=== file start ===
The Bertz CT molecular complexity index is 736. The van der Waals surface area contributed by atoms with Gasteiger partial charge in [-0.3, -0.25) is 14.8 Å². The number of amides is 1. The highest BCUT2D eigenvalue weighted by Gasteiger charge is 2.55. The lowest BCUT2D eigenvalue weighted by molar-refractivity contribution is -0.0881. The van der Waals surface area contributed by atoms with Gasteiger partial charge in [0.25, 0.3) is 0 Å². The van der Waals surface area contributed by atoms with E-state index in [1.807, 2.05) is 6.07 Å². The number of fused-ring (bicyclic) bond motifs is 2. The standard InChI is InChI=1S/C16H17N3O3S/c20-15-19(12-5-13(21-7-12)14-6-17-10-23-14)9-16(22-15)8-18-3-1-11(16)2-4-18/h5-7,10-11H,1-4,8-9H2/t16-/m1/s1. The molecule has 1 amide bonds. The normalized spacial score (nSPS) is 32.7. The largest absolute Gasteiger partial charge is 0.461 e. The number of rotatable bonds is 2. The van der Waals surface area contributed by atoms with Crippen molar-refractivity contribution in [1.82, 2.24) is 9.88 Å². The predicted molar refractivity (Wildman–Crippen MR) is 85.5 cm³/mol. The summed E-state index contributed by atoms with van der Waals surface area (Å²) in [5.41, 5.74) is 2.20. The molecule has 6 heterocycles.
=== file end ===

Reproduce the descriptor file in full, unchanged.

The Bertz CT molecular complexity index is 736. The van der Waals surface area contributed by atoms with Gasteiger partial charge in [-0.3, -0.25) is 14.8 Å². The number of amides is 1. The highest BCUT2D eigenvalue weighted by Gasteiger charge is 2.55. The lowest BCUT2D eigenvalue weighted by molar-refractivity contribution is -0.0881. The van der Waals surface area contributed by atoms with Gasteiger partial charge in [0.25, 0.3) is 0 Å². The van der Waals surface area contributed by atoms with E-state index in [1.807, 2.05) is 6.07 Å². The number of fused-ring (bicyclic) bond motifs is 2. The standard InChI is InChI=1S/C16H17N3O3S/c20-15-19(12-5-13(21-7-12)14-6-17-10-23-14)9-16(22-15)8-18-3-1-11(16)2-4-18/h5-7,10-11H,1-4,8-9H2/t16-/m1/s1. The molecule has 1 amide bonds. The normalized spacial score (nSPS) is 32.7. The largest absolute Gasteiger partial charge is 0.461 e. The number of rotatable bonds is 2. The van der Waals surface area contributed by atoms with Crippen molar-refractivity contribution in [1.82, 2.24) is 9.88 Å². The predicted molar refractivity (Wildman–Crippen MR) is 85.5 cm³/mol. The summed E-state index contributed by atoms with van der Waals surface area (Å²) in [5.41, 5.74) is 2.20. The molecule has 6 heterocycles.